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Today is Day of Action Day
for curing 30 years of Hazelwood

Posted by on Jan 31, 2018 in Blog, Law and Ethics, News, Scholastic Journalism, Teaching | 0 comments

 

The SPLC has events scheduled throughout Jan. 31 to bring attention to the negative effects of Hazelwood v. Kuhlmeier.

This month marks the 30th anniversary of the Supreme Court decision, which gives public schools the right to censor student publications. Now, more than ever, we need a coordinated effort to protect student journalists’ rights.

Here’s how the SPLC suggests schools (and others) can speak out about the damage this case has brought:

  1. Speak out on Twitter and Instagram why you think student journalists deserve better than the Hazelwood standard using #CureHazelwood.
  2. Change your profile picture to #CureHazelwood to help support the cause.
  3. Tune in to Facebook Live. At the top of every hour from 10am ET through 7pm ET we’ll have 10 minute mini-broadcasts from lots of cool people talking about the impact of censorship on student journalists and the need to overturn Hazelwood. We even have Cathy Kuhlmeier Frey (the named plaintiff and brave student journalist) as one of the guests.  Everyone will be broadcasting live from the SPLC Facebook Page. Make sure to like the page and follow us so you don’t miss it! (Full schedule here.)
  4. Check out our Hazelwood: Then and Now webinar: Hear from former SPLC directors Frank LoMonte and Mark Goodman and current senior legal counsel Mike Hiestand as they talk about what it was like when the Hazelwood decision came down and the rise of the New Voices movement in response. Tune in to our YouTube channel at 11 a.m. ET.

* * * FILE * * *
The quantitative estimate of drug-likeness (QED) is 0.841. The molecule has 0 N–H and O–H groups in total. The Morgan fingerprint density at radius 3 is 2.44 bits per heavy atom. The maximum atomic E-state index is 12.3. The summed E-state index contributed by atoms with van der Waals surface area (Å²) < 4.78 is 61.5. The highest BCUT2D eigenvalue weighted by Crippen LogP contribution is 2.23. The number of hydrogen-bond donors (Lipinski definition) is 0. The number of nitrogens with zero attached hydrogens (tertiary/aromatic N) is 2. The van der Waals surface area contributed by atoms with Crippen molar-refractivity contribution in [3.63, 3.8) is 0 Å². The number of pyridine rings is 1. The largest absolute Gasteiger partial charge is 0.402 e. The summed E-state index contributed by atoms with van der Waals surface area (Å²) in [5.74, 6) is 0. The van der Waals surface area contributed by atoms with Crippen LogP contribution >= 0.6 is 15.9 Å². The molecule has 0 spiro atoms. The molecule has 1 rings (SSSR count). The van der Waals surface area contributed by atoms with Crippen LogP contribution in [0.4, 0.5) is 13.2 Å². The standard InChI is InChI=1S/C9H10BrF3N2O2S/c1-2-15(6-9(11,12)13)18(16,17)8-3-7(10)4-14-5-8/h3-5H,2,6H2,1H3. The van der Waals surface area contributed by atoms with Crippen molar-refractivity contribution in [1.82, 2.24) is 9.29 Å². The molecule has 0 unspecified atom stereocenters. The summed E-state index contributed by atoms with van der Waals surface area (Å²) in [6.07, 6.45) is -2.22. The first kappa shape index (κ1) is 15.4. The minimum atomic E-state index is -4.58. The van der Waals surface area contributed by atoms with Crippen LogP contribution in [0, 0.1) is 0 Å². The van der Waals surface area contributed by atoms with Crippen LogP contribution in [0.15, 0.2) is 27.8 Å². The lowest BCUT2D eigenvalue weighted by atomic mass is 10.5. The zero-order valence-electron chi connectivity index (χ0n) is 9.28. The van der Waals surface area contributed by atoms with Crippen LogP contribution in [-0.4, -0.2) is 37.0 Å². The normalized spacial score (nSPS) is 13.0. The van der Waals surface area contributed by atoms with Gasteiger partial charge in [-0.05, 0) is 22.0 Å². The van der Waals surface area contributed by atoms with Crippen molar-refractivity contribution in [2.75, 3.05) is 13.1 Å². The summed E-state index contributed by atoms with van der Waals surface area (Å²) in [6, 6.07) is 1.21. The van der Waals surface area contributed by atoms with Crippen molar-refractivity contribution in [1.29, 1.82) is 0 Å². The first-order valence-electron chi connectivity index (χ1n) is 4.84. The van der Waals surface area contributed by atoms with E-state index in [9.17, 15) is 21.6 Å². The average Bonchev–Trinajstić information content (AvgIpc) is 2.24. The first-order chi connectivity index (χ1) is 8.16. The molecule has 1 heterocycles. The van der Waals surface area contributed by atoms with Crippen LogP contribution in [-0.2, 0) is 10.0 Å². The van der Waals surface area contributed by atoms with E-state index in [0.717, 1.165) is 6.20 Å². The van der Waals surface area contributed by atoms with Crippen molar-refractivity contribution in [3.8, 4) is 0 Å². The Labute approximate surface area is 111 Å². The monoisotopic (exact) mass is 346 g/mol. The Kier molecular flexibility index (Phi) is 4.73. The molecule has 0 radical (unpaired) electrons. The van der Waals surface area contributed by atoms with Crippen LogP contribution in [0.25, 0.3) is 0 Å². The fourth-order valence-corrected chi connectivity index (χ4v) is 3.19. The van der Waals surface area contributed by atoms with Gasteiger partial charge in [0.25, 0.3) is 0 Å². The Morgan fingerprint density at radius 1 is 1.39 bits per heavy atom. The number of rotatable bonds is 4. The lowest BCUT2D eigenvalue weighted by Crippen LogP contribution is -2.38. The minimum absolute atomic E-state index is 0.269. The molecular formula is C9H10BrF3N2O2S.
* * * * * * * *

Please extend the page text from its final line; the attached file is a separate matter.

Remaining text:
Two videos developed by JEA’s SPRC also talk about Hazelwood’s history and legacy.

A one minute roundup.

And a 3.5 minute explainer:

The SPRC also  has the additional materials about Hazelwood:

A Teacher’s Kit for curing Hazelwood

Payng the cost of Hazelwood

• Seeking to cure the Hazelwood blues

Another 45 essential words

 

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How can my school get involved
in the New Voices campaign? QT21

Posted by on Oct 15, 2017 in Blog, Hazelwood, News, Quick Tips, Scholastic Journalism, Teaching | 0 comments

Almost a quarter of all states have now passed legislation protecting voice in student media, and instilling the virtues of the First Amendment as state statute for student media. North Dakota’s success in 2015 seemed to spark the latest fire that has seen legislative recognition of student speech in Illinois, Maryland, Vermont and Rhode Island.

That still leaves 38 states without overt student press rights protections, which muddies the waters for students, advisers, and school administrators.

If you live in a state without clear student press protections, work with your state-level scholastic media organizations, professional news organizations and school administrators to show the benefits of doing so.

The most important element of student press protection is that it establishes, state by state, a practical First Amendment laboratory in the schools, where students are empowered to make decisions, develop civic efficacy and establish ethical decision-making guidelines.